How the pleasure of youth quickly turns to the pain of old age. It looks as though Amgen has now completed its transition away from a fast-growing and spritely West Coast biotech business to a global pharma giant.Before, it stressed its focus to breakthrough new drugs. But at the European Health Forum in Gastein this week, it has sponsored a session on “discovering new indications for approved medicines” – the sort of “lifecycle management” that is distinctly “old pharma” not “new biotech”.
Read the FT Healthcare & the Recovery special report published Septenber 30, 2009
Read the FT Healthcare and the Recovery report
• Political interests and lobbying vie with economic pressures
• After a decade of growth, austerity looms in the NHS
• The financial crisis is redefining the Gates Foundation’s priorities
The UK General Medical Council has today published new guidance on conifdentiality for doctors. From reading press reports over the weekend, I had thought that there had been dramatic changes. But having read it, I realise this is not so.
The right to confidentiality has never been absolute, but there has never been any doubt that breaking it can only be done in specific circumstances where the danger to others or the public is high enough to justify it.
One example is driving. If someone is medically unfit to drive, and persists in doing so despite advice to the contrary, the doctor should inform others. In practice this is made easier by the DVLA, who have clear guidance on what to do. In many cases, when the doctor tells the patient that they must report their driving against advice to the DVLA, the patient agrees to tell them him/herself.
By Ross Tieman
French news magazine Le Point has published its third annual ranking of the “best” hospitals in France.
The survey raises interesting questions that go beyond whether a patient in Nice would do best to jump on the high-speed train to Lille to get his or her stomach complaint sorted out.
What is the purpose of such rankings, are they an effective barometer of hospital competence, and what effect might they have on the quality of care hospitals provide?
Uncaring, slapdash staff; patients left in pools of vomit or faeces; falls resulting in cranial bleeds, despite the supervision of nurses. The Patients Association’s recent dossier of nasty nurses is scary stuff, and it has made hearts sink all over the National Health Service.
The Patients Association is unusual for a charity in that it seems purely devoted to criticising the NHS. As anyone who has ever had a professional appraisal will know, there is useful, constructive criticism, and then there is another kind, which pours scorn without offering solutions.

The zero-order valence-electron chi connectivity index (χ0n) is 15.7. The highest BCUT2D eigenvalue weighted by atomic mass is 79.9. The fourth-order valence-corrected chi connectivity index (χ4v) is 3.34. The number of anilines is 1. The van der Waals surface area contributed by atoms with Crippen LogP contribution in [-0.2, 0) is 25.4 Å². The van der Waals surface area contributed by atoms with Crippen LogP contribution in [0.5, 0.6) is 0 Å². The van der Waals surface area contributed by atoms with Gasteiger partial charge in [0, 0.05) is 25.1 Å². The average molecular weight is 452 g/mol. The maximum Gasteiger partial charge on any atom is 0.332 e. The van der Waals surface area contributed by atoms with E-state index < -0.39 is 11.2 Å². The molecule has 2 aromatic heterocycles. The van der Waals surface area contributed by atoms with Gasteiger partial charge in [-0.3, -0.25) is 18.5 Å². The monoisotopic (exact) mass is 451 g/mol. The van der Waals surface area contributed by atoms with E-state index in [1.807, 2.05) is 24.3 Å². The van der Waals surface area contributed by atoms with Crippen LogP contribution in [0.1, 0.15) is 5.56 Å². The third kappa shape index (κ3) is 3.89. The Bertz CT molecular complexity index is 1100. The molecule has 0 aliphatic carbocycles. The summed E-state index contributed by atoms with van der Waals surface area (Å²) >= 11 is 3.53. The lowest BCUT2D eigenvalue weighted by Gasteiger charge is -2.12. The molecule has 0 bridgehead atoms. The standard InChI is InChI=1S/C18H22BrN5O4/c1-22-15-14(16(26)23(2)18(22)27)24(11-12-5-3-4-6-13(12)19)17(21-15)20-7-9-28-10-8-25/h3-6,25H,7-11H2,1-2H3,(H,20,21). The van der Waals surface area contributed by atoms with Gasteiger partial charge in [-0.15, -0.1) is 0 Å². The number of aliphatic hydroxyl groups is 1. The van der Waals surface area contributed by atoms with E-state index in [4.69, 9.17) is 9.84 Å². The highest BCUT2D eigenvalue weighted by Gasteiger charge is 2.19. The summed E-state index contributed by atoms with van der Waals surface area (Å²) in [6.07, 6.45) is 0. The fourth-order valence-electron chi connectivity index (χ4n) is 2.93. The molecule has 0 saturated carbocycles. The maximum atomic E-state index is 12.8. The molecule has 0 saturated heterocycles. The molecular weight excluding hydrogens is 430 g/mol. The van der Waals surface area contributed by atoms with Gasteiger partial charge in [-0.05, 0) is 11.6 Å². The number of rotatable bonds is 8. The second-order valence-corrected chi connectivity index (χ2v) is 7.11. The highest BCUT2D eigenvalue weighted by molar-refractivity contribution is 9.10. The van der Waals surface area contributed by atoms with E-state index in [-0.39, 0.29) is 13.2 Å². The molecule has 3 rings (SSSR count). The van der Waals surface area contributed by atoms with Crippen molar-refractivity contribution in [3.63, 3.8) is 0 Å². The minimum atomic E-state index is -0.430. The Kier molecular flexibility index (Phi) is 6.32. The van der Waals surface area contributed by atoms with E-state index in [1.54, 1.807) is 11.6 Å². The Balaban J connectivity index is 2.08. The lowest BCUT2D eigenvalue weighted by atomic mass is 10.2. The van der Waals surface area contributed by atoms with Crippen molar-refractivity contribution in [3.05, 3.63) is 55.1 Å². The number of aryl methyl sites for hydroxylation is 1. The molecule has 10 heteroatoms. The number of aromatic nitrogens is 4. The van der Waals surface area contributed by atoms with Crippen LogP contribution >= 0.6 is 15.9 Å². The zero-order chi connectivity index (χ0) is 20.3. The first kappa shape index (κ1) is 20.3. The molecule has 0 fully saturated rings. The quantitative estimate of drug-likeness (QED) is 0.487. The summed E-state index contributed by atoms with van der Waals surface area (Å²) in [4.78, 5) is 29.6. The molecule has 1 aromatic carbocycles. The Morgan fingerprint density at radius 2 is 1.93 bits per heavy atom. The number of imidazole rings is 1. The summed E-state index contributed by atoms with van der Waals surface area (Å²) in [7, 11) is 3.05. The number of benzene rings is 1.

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In terms of information for parents, this trial from the Oxford Vaccine Group looks quite good: Swine Flu (Novel Influenza A H1N1) Vaccine Study for parents and children, except I can’t see a note that they have registered the trial at controlled-trials.com on their website. However, they clearly have – it is registered here on the International Standard Randomised Controlled Trial Number Register
It’s a head-to-head trial of two vaccines, their side effects and their antibody response. The one by Baxter is called Celvapan, but GlaxoSmithKline has gone for Pandemrix, which really is a terrible name.
This trial is presumably to help the government choose a vaccine supplier: the trial may not, though, be able to add to the evidence for or against vaccination at all: see my previous interview with Dr Tom Jefferson
Scientists on Thursday announced a breakthrough in the search for a vaccine for HIV/Aids after a testing programme in Thailand found that an experimental drug had cut the risk of infection by 31 per cent.
Read full FT coverage on ft.com
By Rebecca Knight
This just in from the department of…Who knew?
Reading a book by Franz Kafka or watching a movie by director David Lynch just might make you smarter.
According to researchers at UC Santa Barbara and the University of British Columbia, exposure to the surrealism in, say, Lynch’s “Blue Velvet” enhances the cognitive mechanisms that oversee implicit learning functions.
There are many doctors who decry “the media” and the misreprestations published about medical research.
And sure, it was inaccuracies in reporting problems with screening almost a decade ago that motivated me to write about it myself.
Since then, thousands of press releases have passed through my inbox. It is easy and entertaining enough to deal with the more commercial of the medical research hype offering products that claim to cure just about anything.
It is a bit less easy to go through press releases from medical journals, sometimes because the full paper is not available, sometimes because the language is dense and the statistics difficult. But they deserve critical attention. The quality of press releases from medical journals and academic institutions has become an increasing source of concern: far from these institutions being immune to hype, they are prey to it.
The Lancet put out a press release about hormone replacement therapy last week: “Hormone replacement therapy increases risk of death from lung cancer“. I have an interest in HRT, so I read on.